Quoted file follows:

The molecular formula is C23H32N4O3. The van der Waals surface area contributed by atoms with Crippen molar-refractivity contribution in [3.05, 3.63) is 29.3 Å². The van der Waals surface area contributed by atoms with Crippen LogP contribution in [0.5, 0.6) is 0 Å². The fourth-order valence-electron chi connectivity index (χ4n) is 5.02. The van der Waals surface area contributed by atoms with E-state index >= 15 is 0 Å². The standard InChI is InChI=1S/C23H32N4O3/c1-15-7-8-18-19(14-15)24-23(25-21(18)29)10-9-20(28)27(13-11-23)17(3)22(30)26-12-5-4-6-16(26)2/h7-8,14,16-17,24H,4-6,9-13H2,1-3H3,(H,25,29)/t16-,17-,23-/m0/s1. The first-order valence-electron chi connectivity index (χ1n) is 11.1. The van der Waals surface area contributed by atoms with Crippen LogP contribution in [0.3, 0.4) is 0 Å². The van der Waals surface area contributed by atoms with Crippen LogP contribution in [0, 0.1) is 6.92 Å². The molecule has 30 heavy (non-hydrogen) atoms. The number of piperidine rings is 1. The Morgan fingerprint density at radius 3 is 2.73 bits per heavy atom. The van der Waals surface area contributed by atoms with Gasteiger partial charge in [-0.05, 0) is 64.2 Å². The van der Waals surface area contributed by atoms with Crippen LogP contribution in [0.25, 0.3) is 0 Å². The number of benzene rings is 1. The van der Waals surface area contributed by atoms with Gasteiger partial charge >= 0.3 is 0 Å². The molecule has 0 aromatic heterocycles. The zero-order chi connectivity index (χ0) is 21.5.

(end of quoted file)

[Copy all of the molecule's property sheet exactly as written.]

The molecular formula is C23H32N4O3. The van der Waals surface area contributed by atoms with Crippen molar-refractivity contribution in [3.05, 3.63) is 29.3 Å². The van der Waals surface area contributed by atoms with Crippen LogP contribution in [0.5, 0.6) is 0 Å². The fourth-order valence-electron chi connectivity index (χ4n) is 5.02. The van der Waals surface area contributed by atoms with E-state index >= 15 is 0 Å². The standard InChI is InChI=1S/C23H32N4O3/c1-15-7-8-18-19(14-15)24-23(25-21(18)29)10-9-20(28)27(13-11-23)17(3)22(30)26-12-5-4-6-16(26)2/h7-8,14,16-17,24H,4-6,9-13H2,1-3H3,(H,25,29)/t16-,17-,23-/m0/s1. The first-order valence-electron chi connectivity index (χ1n) is 11.1. The van der Waals surface area contributed by atoms with Crippen LogP contribution in [0.3, 0.4) is 0 Å². The van der Waals surface area contributed by atoms with Crippen LogP contribution in [0, 0.1) is 6.92 Å². The molecule has 30 heavy (non-hydrogen) atoms. The number of piperidine rings is 1. The Morgan fingerprint density at radius 3 is 2.73 bits per heavy atom. The van der Waals surface area contributed by atoms with Gasteiger partial charge in [-0.05, 0) is 64.2 Å². The van der Waals surface area contributed by atoms with Crippen LogP contribution in [0.25, 0.3) is 0 Å². The number of benzene rings is 1. The van der Waals surface area contributed by atoms with Gasteiger partial charge >= 0.3 is 0 Å². The molecule has 0 aromatic heterocycles. The zero-order chi connectivity index (χ0) is 21.5.